I find such omissions startling. Freeh’s old friend and colleague, the colorful Jim Kallstrom, is mentioned on only one page and the mammoth TWA 800 investigation that Kallstrom headed is noted only in passing. There is no mention at all of Michael Kehoe, the agent Freeh promoted to head the Jacksonville, Florida FBI office and who later served a prison sentence for his role in the Ruby Ridge debacle. He fails to mention the scandals involving the FBI’s organized crime program in Boston.
Freeh dismantled a great deal of the expertise at FBI Headquarters, and this ended up costing the agency hugely in the Wen Ho Lee case. Freeh writes about the episode obtusely. He does not acknowledge that one of the single most accomplished agents in dealing with Chinese matters, who had been caught up in Freeh’s ill-advised reduction program, had warned investigators not to concentrate on Lee alone. His advice was ignored by his successors, who knew very little about either China or Chinese counterintelligence. Freeh merely says, “We made mistakes of our own along the way.”
Why Freeh bothered to write such an incomplete book is perplexing to me. “I decided to write My FBI to tell the story of very special heroes: the men and women of the FBI,” he writes in the preface. A reading of the book does not allow one to reach that conclusion. A more revealing motive was exposed in his interview with Tim Russert. Near the end of the interview, Russert was discussing Mark Felt. Freeh commented that he would have never spoken to the press as freely as Felt had with his Deep Throat revelations. Russert retorted, “But you have in this book….”
Freeh responded, “Well, you know Tim, it’s my story. I didn’t write my story and you can’t tell your story when you are a public official. I wanted to tell the story about the FBI because I’m so proud of them. And I actually—to be honest with you, I got tired of reading other people’s books. You know, they’ve got you in meetings you never attended. They’ve got you saying things you never said.”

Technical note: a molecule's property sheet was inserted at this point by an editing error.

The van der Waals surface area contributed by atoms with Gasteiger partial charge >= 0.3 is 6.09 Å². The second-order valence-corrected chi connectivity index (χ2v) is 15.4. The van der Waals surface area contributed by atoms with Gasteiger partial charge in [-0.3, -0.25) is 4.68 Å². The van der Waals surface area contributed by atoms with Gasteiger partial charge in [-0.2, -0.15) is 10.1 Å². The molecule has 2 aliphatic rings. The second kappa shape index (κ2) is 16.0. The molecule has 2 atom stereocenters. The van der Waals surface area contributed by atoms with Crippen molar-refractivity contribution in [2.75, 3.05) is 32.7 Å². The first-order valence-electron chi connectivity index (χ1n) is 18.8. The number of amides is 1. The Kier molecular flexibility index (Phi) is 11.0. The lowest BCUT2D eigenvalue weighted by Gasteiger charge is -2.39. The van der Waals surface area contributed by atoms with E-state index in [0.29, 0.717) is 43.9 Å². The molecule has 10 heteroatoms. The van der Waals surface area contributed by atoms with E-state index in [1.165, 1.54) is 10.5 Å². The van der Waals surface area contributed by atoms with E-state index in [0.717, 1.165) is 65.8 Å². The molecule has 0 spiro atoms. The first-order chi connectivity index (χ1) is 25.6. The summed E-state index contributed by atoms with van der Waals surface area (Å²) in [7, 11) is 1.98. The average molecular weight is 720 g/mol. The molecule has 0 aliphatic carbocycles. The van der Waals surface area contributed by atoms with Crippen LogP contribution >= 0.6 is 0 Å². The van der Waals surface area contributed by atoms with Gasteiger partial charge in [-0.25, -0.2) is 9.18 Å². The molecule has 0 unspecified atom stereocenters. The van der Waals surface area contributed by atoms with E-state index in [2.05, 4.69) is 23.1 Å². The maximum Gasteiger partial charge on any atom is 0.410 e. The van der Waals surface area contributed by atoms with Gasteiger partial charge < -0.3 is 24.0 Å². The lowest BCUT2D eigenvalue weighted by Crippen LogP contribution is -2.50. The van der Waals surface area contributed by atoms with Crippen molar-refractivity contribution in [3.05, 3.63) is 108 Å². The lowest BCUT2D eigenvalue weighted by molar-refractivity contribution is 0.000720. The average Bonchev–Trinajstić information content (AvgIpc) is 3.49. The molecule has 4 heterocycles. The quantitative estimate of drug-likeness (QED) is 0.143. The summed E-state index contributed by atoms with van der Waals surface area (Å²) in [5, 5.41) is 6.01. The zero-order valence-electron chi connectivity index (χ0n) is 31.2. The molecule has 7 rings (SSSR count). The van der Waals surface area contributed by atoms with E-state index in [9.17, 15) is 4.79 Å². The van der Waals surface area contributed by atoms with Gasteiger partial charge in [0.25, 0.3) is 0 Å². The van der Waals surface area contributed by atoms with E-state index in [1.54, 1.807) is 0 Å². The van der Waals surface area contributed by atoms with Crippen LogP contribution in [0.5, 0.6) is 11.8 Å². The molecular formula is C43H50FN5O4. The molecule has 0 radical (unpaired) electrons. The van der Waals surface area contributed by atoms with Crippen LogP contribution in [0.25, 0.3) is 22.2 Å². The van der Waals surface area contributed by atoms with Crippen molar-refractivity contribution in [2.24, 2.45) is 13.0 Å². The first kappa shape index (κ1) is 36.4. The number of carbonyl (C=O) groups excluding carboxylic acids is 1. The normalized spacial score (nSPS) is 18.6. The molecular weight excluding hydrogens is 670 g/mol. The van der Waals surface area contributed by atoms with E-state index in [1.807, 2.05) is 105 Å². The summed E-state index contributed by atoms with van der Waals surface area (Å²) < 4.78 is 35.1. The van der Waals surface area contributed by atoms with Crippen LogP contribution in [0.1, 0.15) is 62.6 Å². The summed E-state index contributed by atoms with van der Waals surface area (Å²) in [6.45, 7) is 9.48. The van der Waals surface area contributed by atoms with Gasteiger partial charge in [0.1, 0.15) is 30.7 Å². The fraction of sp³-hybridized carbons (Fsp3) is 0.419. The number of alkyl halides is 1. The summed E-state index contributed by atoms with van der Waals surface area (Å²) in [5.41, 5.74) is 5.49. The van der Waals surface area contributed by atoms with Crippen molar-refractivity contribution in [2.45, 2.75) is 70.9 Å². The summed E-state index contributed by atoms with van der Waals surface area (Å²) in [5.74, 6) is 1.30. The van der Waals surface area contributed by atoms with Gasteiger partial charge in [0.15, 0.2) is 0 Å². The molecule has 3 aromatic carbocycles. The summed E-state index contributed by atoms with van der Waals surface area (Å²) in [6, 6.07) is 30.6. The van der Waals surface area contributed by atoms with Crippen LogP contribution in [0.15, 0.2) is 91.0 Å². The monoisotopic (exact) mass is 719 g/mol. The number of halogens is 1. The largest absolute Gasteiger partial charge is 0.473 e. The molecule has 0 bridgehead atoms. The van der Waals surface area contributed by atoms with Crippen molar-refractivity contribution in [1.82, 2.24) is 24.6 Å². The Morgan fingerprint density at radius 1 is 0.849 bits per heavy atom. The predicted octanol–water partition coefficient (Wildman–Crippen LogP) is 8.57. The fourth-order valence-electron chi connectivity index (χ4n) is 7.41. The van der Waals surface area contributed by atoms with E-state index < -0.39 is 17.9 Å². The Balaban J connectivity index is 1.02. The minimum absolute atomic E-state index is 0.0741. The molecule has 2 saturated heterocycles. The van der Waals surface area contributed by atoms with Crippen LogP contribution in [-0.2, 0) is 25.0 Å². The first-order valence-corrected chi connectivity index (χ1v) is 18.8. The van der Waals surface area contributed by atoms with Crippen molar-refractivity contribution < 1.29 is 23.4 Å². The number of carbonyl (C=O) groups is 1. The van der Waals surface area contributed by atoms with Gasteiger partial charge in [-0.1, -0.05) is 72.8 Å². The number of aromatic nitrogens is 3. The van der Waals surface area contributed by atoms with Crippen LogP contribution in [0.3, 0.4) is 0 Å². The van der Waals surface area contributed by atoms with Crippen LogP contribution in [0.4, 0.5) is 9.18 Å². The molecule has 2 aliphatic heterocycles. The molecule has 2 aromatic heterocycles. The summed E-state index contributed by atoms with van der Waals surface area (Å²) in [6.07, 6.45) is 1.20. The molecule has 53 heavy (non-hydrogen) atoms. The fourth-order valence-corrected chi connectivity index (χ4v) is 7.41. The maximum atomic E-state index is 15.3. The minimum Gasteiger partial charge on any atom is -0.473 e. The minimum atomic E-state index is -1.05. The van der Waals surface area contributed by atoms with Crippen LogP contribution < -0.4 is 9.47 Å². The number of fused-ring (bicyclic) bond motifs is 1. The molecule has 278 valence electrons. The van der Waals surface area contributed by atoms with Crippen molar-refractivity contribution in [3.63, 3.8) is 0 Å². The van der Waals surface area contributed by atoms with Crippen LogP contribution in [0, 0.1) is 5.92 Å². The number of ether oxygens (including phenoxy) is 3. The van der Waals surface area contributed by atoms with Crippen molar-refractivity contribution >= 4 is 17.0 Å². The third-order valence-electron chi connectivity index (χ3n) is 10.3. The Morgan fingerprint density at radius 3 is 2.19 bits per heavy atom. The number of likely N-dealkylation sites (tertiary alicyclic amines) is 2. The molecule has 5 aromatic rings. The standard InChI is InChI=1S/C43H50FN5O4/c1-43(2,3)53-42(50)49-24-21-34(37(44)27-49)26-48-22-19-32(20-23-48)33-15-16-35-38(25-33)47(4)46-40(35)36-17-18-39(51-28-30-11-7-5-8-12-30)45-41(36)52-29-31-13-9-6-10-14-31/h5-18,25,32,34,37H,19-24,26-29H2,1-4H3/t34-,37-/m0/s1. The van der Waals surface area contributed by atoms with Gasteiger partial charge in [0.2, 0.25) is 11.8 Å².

Make no mistake; this is not a book about the exploits of “special heroes” in the FBI. This is a story about Louis Freeh, both incomplete and selective in its telling. Freeh, throughout his tenure as director (and in his book), seldom had anything good to say about J. Edgar Hoover. On one occasion, in an apparent attempt at humor while giving a speech, he joked about Hoover wearing a dress, an allegation that is discredited. Instead of laughing at him, Freeh should have taken his sage advice—advice inscribed on a wall in the courtyard of the J. Edgar Hoover FBI Building: “The FBI can be effective only as long as it has the trust and confidence of the American people.”
When Freeh left the FBI in June 2001, public confidence in the agency, according to a CBS News poll reported in the New York Times, had plummeted to 24 percent, down from 43 percent a year earlier.
Freeh is obviously a moral man with strong Catholic beliefs. But his moral sense does not override his unwillingness to admit his mistakes. The result is a book that is not unlike that of his nemesis, Bill Clinton. It doesn’t tell the full story and is, in its own way, equally self-serving.
Published in The American Spectator, December 2005/ January 2006